A former Canadian Armed Forces reservist facing up to 25 years in prison for his plotting to violently trigger a race war in the U.S. was backing away from the plan when he was arrested, defence lawyers argued Monday.
Patrik Mathews, 28, from Beausejour, Man., and U.S. army veteran Brian Mark Lemley Jr. have already plead guilty to weapons charges in advance of a sentencing hearing scheduled for Thursday.
But U.S. prosecutors want District Court Judge Theodore Chuang to apply a so-called “terrorism enhancement” that would result in 25-year sentences because their crimes involved an effort to “promote” federal terrorism offences.
Mathews, with a thick head of hair reaching the middle of his back and a long, scruffy beard under his face mask, looked alternately relaxed and animated throughout the daylong hearing.
The plot, revealed through FBI wiretaps, surveillance and conversations with an undercover operative, revolved around violently disrupting a gun-rights rally at the state capitol in Virginia in January 2020.
But Lemley’s lawyer argued Monday that the government’s evidence shows the two men had already decided to attend an event in Michigan instead, with fellow members of the white supremacist group The Base.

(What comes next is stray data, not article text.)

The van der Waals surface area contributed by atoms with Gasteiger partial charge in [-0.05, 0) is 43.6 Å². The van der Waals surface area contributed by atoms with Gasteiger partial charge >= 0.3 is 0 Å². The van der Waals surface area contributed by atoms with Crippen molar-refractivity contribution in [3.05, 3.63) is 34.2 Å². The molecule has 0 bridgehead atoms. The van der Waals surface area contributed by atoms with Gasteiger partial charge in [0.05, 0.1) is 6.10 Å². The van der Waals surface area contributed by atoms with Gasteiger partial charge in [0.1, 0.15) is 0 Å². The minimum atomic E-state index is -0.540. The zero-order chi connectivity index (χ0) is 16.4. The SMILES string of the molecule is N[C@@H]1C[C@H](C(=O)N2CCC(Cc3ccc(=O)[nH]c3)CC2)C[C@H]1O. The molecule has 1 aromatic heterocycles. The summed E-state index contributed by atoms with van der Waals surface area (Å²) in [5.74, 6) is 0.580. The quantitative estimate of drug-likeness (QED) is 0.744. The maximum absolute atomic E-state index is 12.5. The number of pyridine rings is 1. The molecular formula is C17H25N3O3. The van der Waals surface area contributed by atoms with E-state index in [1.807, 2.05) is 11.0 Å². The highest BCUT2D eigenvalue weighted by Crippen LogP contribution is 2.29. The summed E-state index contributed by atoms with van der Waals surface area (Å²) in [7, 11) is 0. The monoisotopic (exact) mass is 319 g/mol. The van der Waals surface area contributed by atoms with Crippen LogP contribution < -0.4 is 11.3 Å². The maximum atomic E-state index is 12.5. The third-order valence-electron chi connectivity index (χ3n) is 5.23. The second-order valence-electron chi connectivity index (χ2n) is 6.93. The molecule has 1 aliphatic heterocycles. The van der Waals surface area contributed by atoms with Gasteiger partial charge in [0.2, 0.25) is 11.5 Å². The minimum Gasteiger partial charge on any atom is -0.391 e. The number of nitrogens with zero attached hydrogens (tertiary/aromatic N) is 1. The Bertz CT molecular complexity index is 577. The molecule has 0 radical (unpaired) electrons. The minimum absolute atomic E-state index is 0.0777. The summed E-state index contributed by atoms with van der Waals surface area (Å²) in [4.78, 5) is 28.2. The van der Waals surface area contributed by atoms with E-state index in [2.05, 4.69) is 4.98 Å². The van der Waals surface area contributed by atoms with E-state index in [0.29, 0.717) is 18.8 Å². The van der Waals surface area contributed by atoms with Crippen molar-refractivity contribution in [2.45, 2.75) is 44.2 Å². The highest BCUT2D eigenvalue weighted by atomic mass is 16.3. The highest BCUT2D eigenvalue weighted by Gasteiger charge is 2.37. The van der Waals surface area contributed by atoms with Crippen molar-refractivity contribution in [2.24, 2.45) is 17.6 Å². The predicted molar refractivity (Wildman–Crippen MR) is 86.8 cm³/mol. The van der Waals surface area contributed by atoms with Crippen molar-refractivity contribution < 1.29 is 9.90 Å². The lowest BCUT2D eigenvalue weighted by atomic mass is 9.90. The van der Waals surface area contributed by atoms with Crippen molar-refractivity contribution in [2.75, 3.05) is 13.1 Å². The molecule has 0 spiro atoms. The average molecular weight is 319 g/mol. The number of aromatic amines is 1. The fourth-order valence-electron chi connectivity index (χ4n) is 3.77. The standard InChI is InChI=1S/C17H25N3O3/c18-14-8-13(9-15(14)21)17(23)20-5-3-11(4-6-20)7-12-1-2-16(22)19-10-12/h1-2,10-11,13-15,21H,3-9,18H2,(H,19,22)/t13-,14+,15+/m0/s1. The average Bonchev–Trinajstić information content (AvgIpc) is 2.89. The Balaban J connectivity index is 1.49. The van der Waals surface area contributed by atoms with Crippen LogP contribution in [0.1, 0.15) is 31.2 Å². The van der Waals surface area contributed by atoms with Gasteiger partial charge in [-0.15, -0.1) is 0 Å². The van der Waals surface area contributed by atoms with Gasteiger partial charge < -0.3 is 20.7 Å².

Ned Smock displayed a transcript of a conversation between the two men and an undercover agent.
“What you see in these conversations is there is not an intent to be in Virginia, and in fact they are going to Michigan to be at this Base event,” Smock said.
The Virginia rally has “been the essence of the government’s theory from the beginning of this case, and we now know it’s not accurate.”
Assistant U.S. Attorney Thomas Windom spent the morning laying out the intricate legal argument for why the terrorism enhancement is relevant.
He walked FBI Special Agent Rachid Harrison through pieces of evidence, including two assault-style rifles, one of them a “ghost gun” assembled by the pair with aftermarket parts, making the weapon impossible to trace.
Other items included long-distance rifle scopes, thermal optics and night-vision equipment, as well as ammunition and a variety of camouflage garments, much of it with the Base’s logo.
The evidence, Windom said, “shows it’s more than idle talk, there’s a core purpose.”
He quoted from text messages and transcripts to show Mathews firmly believed in the principles of white supremacy, describing “affirmative action” as a policy designed “to subjugate white people.”
“‘We’re the bad guys already to them,'” Windom quoted Mathews as saying. “‘I think it’s time we became the bad guys. “‘They think we’re white-supremacist terrorists. Let’s give them what they want, give them what they deserve.'”
In court documents, both Smock and Mathews’ lawyer, Joseph Balter, insist that their clients never intended to commit any acts of terrorism and deserve only 33 months behind bars.